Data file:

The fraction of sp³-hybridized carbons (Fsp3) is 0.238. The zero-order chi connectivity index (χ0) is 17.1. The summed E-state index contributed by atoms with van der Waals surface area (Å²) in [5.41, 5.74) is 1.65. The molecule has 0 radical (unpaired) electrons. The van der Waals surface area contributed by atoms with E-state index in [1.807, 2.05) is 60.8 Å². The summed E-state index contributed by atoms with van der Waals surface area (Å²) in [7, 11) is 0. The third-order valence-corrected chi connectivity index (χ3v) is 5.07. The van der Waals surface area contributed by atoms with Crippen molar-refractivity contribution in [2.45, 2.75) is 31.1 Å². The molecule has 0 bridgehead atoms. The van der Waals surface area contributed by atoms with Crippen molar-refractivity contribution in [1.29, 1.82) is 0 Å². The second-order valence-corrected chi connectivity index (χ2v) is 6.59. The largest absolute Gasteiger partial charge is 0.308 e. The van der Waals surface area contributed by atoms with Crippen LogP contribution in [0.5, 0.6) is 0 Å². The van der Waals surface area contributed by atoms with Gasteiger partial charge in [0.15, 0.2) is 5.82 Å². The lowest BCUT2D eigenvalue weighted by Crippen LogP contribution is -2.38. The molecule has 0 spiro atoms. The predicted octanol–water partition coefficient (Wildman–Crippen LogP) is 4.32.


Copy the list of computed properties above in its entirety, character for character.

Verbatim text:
The fraction of sp³-hybridized carbons (Fsp3) is 0.238. The zero-order chi connectivity index (χ0) is 17.1. The summed E-state index contributed by atoms with van der Waals surface area (Å²) in [5.41, 5.74) is 1.65. The molecule has 0 radical (unpaired) electrons. The van der Waals surface area contributed by atoms with E-state index in [1.807, 2.05) is 60.8 Å². The summed E-state index contributed by atoms with van der Waals surface area (Å²) in [7, 11) is 0. The third-order valence-corrected chi connectivity index (χ3v) is 5.07. The van der Waals surface area contributed by atoms with Crippen molar-refractivity contribution in [2.45, 2.75) is 31.1 Å². The molecule has 0 bridgehead atoms. The van der Waals surface area contributed by atoms with Crippen molar-refractivity contribution in [1.29, 1.82) is 0 Å². The second-order valence-corrected chi connectivity index (χ2v) is 6.59. The largest absolute Gasteiger partial charge is 0.308 e. The van der Waals surface area contributed by atoms with Crippen LogP contribution in [0.5, 0.6) is 0 Å². The van der Waals surface area contributed by atoms with Gasteiger partial charge in [0.15, 0.2) is 5.82 Å². The lowest BCUT2D eigenvalue weighted by Crippen LogP contribution is -2.38. The molecule has 0 spiro atoms. The predicted octanol–water partition coefficient (Wildman–Crippen LogP) is 4.32.